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I did it!

It’s my last day at Brokaw as an intern and the time seriously flew by! I jumped the gun a tad and wrote a “wrapping-up” post last week about how amazing my time here was (check it out), so this week I’m just going to recap one of my favorite experiences of the week.

Yesterday, I got the opportunity to head to BurkleHagen’s downtown studio for a food shoot! Their space is seriously so amazing—It’s the perfect dream apartment space with a great view of the city, and it’s decorated flawlessly:

FullSizeRender-5  FullSizeRender-7 FullSizeRender-6 FullSizeRender_2

Brokaw teamed up with BurkleHagen to do some food photography for a BBQ joint. I was a little amazed that It took all day (8:30-6:30) to get 5 shots in! It’s crazy how much fuss is made over the perfect angle of a piece of chicken, the right amount of glisten on a bbq sauce-drenched piece of brisket or a drip of cheese down the side of a ramekin of macaroni.

But that’s the kind of stuff that makes creatives so great. We have that eye for the perfect shot. We can spot the little details that a normal restaurant-goer can’t.

I loved being a part of the shoot because this environment wasn’t one that I have ever stepped foot in. I always dabbled in photography and wished that I had spent more time behind the camera while I was in school, but I don’t feel like I’m missing out that much because of opportunities like this that designers get to help out on. Gabes and Mike (an awesome designer and an amazing designer/digital guru combo) were the lead creatives on this shoot and it was so great to watch them intently staring at every detail. I learned a lot from them as well as from Andrew Burkle on the shoot.

My favorite part of the day was getting to leave my mark (in bbq sauce) in a social image:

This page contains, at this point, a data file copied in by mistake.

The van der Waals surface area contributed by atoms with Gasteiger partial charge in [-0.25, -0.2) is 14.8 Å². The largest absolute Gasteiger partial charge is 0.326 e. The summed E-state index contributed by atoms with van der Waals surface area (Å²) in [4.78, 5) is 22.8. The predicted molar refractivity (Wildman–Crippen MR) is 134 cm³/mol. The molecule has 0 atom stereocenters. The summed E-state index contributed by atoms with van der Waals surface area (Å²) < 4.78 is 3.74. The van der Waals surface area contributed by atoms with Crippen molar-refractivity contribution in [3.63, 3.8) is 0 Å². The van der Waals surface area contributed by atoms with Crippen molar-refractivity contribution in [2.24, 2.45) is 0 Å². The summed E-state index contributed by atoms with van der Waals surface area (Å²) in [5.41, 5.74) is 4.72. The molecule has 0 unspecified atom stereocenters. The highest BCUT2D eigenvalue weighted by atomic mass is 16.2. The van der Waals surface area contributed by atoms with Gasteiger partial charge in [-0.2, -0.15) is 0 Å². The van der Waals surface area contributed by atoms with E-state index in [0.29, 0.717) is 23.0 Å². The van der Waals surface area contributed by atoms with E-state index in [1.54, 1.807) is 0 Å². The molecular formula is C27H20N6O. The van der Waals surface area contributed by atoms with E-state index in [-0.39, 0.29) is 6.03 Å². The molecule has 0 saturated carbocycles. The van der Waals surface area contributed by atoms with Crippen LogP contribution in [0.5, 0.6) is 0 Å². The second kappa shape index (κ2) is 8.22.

bbq

Thanks a ton for having me, BurkleHagen!

To Brokaw,

Thank you, again, for giving me the incredible 10-week opportunity to immerse myself in everything you do. I’ve enjoyed every day of my time here, and I am so grateful that you took a chance on me. To everyone that mentored me (Steve, Mike, Holly) and especially to Tim and Gregg, thank you.

I’ll be back, Brokaw.

Brokawhug

Today marks the end of week nine at Brokaw and I think it’s time to share a little update of all the projects (that I can remember) I’ve had my hands in for the last nine weeks:

  • Designs and animations of digital banner ads for 4 businesses
  • Learned Flash
  • Co-designing the annual AAF CLE Volleyball flyer with my other half here at Brokaw, the insanely-talented Dan
  • Redrawing some old logos for a video
  • Mocking up some awesome POS displays
  • Designs for posters and other launch materials for a well-know Cleveland brand
  • Brainstormed a lot of ideas for multiple clients needing help with names for new products and places
  • Designed a billboard
  • Began to teach myself a new coding language
  • Helped out with creating some fun visual riddles for a scavenger hunt
  • Put together a few decks for pitch meetings
  • Designed a website refresh for a new client